Saturday, October 22, 2016

Seeds of Faith

Luke 17: 5-10

When I was a child I used to own a pendant that was a small glass sphere about the diameter of a dime.  Inside of the glass sphere was a mustard seed.  This mustard seed was to remind me of faith and how if I had even one mustard seed size amount of faith, I could do anything.  Well somewhere along the way the pendant went missing along with my fancy doll collection, a stuffed animal from my dad and my Barbie doll that I loved.  My faith however did not go missing.

Years later a friend and I were going through a pretty tough time teaching a diversity class.  The mix of students didn’t gel, the curriculum didn’t fit and we were at our wits end.   One day she gave me a pendant unlike the other in many ways but like the other in that it had a mustard seed.  She said to me, ‘I thought we needed a little boost of faith’.  Indeed she was right!  I needed a boost and all it took was encouragement, and seeing the mustard seed to remind me that God was in charge, just have faith.  Well the students didn’t change but we adjusted the curriculum, and finished the class celebrating our accomplishment of just making it through.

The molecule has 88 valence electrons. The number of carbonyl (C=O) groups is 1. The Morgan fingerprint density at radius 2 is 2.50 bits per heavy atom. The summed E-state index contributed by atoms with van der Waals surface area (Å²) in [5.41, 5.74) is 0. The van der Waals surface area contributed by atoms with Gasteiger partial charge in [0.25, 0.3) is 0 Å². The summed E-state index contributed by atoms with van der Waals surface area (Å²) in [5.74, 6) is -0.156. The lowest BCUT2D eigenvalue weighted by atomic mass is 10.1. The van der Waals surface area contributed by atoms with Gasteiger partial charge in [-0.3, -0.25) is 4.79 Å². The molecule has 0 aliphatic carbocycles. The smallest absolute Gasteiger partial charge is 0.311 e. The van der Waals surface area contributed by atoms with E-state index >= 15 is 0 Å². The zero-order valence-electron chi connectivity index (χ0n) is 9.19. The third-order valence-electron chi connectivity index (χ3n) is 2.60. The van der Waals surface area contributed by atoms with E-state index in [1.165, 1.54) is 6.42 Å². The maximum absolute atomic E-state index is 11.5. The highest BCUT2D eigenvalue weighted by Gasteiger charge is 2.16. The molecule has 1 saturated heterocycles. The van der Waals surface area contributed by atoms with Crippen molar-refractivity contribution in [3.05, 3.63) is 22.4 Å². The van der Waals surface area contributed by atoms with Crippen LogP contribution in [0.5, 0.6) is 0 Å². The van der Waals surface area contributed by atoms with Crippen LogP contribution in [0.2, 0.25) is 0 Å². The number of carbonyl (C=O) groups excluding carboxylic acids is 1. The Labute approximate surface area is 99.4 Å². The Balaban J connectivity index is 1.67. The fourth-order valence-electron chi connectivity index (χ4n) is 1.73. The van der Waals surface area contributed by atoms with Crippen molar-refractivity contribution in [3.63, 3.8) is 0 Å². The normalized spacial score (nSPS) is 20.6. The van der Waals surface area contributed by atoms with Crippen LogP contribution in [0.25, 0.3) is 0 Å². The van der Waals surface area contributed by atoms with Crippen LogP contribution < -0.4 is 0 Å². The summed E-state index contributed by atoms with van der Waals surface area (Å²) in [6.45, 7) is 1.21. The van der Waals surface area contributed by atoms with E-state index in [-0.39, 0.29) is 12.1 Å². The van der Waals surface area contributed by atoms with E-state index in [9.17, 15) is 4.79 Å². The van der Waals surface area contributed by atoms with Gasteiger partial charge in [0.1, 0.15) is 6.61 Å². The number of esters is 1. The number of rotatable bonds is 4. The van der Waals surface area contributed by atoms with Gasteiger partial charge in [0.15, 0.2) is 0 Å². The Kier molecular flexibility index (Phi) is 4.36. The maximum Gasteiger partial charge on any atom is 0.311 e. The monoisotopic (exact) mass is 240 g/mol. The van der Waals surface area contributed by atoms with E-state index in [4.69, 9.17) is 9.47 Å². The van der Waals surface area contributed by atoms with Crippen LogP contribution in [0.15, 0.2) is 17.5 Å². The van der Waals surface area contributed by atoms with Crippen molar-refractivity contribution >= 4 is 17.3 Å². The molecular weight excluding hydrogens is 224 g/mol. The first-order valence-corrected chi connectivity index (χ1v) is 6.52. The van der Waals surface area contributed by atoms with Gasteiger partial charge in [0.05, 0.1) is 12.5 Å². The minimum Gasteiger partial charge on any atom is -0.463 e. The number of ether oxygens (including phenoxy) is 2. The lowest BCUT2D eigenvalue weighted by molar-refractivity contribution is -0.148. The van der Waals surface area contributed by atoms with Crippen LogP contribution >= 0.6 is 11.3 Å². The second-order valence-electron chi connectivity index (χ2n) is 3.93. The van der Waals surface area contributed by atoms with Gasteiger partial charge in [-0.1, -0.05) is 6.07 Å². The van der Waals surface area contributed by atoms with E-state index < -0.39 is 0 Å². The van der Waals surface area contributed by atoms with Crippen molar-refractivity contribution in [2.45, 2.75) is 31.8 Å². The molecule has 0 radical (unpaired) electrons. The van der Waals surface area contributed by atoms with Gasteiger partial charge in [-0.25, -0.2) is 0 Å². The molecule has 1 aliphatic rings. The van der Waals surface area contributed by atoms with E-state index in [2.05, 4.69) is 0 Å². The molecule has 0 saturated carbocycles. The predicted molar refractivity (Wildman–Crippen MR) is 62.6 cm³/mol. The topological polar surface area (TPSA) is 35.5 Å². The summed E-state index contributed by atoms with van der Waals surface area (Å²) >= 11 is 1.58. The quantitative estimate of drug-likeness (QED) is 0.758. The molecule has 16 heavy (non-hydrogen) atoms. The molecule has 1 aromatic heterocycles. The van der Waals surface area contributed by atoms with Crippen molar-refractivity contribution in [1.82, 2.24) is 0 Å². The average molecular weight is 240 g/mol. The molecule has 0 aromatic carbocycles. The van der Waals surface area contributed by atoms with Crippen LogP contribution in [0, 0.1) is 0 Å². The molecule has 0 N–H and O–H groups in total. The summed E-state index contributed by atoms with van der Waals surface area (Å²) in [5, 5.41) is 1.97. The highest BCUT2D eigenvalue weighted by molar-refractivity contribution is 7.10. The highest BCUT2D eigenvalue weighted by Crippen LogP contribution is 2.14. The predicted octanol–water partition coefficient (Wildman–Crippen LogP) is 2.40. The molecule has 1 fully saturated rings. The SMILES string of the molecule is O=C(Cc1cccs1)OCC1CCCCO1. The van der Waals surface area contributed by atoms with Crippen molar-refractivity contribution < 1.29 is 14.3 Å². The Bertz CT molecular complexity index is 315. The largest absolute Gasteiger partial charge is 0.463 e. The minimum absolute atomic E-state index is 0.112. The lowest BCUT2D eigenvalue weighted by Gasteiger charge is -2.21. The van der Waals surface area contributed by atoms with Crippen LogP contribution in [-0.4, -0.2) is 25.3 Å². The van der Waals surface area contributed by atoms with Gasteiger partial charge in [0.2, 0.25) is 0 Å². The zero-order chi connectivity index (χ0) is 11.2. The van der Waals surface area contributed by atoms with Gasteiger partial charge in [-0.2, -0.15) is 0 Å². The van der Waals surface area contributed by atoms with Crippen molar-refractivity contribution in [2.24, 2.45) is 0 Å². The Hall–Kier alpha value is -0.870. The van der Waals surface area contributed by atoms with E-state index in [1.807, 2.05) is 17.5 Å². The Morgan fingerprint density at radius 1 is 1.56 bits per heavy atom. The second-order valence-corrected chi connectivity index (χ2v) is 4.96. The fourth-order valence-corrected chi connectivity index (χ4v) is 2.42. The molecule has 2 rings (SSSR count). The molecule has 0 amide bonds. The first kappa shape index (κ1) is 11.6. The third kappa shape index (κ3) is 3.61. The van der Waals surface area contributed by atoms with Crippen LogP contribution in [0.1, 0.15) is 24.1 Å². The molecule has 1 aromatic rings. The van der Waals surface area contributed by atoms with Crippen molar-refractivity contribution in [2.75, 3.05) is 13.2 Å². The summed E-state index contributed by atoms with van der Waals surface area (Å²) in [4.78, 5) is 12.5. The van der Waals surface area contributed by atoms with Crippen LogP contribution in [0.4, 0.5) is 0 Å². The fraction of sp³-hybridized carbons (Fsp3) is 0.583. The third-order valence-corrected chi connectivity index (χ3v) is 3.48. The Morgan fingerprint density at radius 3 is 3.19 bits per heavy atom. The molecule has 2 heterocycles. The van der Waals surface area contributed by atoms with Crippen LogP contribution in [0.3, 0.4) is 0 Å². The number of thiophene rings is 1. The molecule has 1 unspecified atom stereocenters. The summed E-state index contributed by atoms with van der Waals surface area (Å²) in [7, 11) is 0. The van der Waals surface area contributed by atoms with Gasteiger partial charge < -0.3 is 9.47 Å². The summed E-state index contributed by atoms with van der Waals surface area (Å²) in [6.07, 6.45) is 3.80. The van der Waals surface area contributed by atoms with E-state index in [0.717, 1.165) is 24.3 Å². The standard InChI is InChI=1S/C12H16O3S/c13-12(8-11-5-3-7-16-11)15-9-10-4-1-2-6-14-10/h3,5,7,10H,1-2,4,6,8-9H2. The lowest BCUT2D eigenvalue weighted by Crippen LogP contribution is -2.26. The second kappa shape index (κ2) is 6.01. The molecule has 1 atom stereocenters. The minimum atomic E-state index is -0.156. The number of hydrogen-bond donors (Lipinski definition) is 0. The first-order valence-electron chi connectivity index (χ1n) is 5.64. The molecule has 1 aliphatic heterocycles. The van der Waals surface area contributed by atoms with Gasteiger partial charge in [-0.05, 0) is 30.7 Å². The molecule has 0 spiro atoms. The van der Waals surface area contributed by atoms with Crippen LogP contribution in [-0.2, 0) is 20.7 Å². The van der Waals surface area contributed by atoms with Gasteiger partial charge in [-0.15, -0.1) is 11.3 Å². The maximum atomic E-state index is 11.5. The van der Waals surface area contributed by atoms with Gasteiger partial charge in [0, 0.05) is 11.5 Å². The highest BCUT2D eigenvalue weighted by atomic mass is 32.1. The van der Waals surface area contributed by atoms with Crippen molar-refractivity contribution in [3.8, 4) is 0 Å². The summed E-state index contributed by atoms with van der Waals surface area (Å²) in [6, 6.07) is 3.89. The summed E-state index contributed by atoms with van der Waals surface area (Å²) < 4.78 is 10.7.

As you might guess our scripture for reflection today comes from Luke 17 and it is the parable of the mustard seed.  But it is followed up with another parable that will give us pause and so we will examine both of theses parables in context.  Hear now Luke 17: 5-10.

The apostles said to the Lord, “Increase our faith!” The Lord replied, “If you had faith the size of a mustard seed, you could say to this mulberry tree, ‘Be uprooted and planted in the sea,’ and it would obey you.

“Who among you would say to your slave who has just come in from plowing or tending sheep in the field, ‘Come here at once and take your place at the table’? Would you not rather say to him, ‘Prepare supper for me, put on your apron and serve me while I eat and drink; later you may eat and drink’? Do you thank the slave for doing what was commanded? So you also, when you have done all that you were ordered to do, say, ‘We are worthless slaves; we have done only what we ought to have done!’”